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Toxicological information

Carcinogenicity

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Description of key information

Highly refined base oils are not carcinogenic via oral, dermal, or inhalation exposures (OECD 453).  

Key value for chemical safety assessment

Carcinogenicity: via oral route

Endpoint conclusion
Endpoint conclusion:
no adverse effect observed
Dose descriptor:
NOAEL
1 200 mg/kg bw/day
Study duration:
chronic
Species:
rat

Carcinogenicity: via inhalation route

Endpoint conclusion
Endpoint conclusion:
no adverse effect observed
Dose descriptor:
NOAEC
100 mg/m³
Study duration:
chronic
Species:
other: Rat, Dog, Hamster, Rabbit, & Mouse

Carcinogenicity: via dermal route

Endpoint conclusion
Endpoint conclusion:
no adverse effect observed
Study duration:
chronic
Species:
mouse

Additional information

Two 2-year dietary combined chronic toxicity/carcinogenicity studies have been conducted on two white oils (P70H and P100H). The studies were GLP compliant and were conducted to OECD guidelines (Klimisch score =1; ExxonMobil 2001a,b study on P70H = key, study on P100H = supporting; also published in Trimmer et al., 2004). Groups of 50 male and 50 female F-344 rats were fed diets containing either white oil at concentrations suitable to achieve doses of 0, 60, 120, 240 or 1200 mg/kg/day.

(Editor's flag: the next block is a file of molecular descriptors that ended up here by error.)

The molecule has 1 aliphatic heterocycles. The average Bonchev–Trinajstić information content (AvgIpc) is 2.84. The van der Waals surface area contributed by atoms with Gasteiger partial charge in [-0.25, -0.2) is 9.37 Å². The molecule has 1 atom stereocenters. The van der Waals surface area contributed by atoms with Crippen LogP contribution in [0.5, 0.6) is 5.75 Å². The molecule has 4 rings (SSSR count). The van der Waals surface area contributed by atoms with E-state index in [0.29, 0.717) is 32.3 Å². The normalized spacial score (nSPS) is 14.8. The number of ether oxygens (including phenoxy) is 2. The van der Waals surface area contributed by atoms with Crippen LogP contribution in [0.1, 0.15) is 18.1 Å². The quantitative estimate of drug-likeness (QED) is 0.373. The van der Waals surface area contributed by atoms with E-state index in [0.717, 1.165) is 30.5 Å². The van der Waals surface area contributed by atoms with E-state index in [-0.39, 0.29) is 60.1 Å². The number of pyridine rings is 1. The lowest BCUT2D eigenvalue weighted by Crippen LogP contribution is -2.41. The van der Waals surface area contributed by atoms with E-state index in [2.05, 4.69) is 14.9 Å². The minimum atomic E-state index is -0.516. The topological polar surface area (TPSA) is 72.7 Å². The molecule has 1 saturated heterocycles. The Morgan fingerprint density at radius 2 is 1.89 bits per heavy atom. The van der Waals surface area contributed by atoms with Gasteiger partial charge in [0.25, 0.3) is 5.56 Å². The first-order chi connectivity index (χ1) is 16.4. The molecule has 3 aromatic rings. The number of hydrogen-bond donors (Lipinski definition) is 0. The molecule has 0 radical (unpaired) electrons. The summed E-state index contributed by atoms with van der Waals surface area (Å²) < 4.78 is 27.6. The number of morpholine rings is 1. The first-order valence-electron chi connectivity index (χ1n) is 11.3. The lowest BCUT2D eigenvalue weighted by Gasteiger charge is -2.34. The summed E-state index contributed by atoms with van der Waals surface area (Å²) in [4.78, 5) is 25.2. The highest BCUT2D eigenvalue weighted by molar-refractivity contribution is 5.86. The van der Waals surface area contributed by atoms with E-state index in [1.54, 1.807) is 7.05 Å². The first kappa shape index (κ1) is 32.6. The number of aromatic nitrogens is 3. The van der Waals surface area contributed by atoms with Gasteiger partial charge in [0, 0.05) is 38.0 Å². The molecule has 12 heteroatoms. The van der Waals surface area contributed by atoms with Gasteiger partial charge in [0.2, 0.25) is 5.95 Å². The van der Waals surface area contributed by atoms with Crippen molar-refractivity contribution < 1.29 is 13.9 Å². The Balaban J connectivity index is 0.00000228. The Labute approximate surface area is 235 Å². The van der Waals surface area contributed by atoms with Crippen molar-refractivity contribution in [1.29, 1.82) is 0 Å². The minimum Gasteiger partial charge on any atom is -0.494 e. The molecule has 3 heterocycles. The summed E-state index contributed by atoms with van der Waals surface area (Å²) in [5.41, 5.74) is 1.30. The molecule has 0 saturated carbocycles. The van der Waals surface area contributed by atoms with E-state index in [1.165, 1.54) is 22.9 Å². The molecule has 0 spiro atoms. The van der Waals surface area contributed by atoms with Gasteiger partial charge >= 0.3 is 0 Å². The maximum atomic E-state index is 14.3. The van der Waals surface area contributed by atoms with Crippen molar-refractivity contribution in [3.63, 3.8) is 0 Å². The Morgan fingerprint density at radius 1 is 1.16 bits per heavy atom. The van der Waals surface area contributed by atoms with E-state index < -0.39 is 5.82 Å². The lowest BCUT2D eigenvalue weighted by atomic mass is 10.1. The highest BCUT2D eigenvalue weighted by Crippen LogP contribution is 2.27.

For the P70 H compound, survival was unaffected at any dose level and no treatment-related clinical effects were observed. Food consumption, food conversion efficiency, body weight, ophthalmology, serum chemistry, haematology, and urinalysis were unaffected by treatment. Males in the 1200 mg/kg/day group had increased mesenteric lymph node weights (absolute, relative to body weight and relative to brain weight). This effect was observed at 12 and at 24 months but did not occur in the recovery group animals. In females absolute mesenteric lymph node weights were increased in all dose groups (13, 15, 20 & 20% for the 60, 120, 240 & 1200 mg/kg/day groups, respectively). Increases in mesenteric lymph node/body weight and mesenteric lymph node/brain weight ratios were also slightly increased in all female dose groups at 24 months. There was also a significant increase in absolute mesenteric lymph node weights for 240 (55%) and 1200 mg/kg/day females (36%) in the recovery study.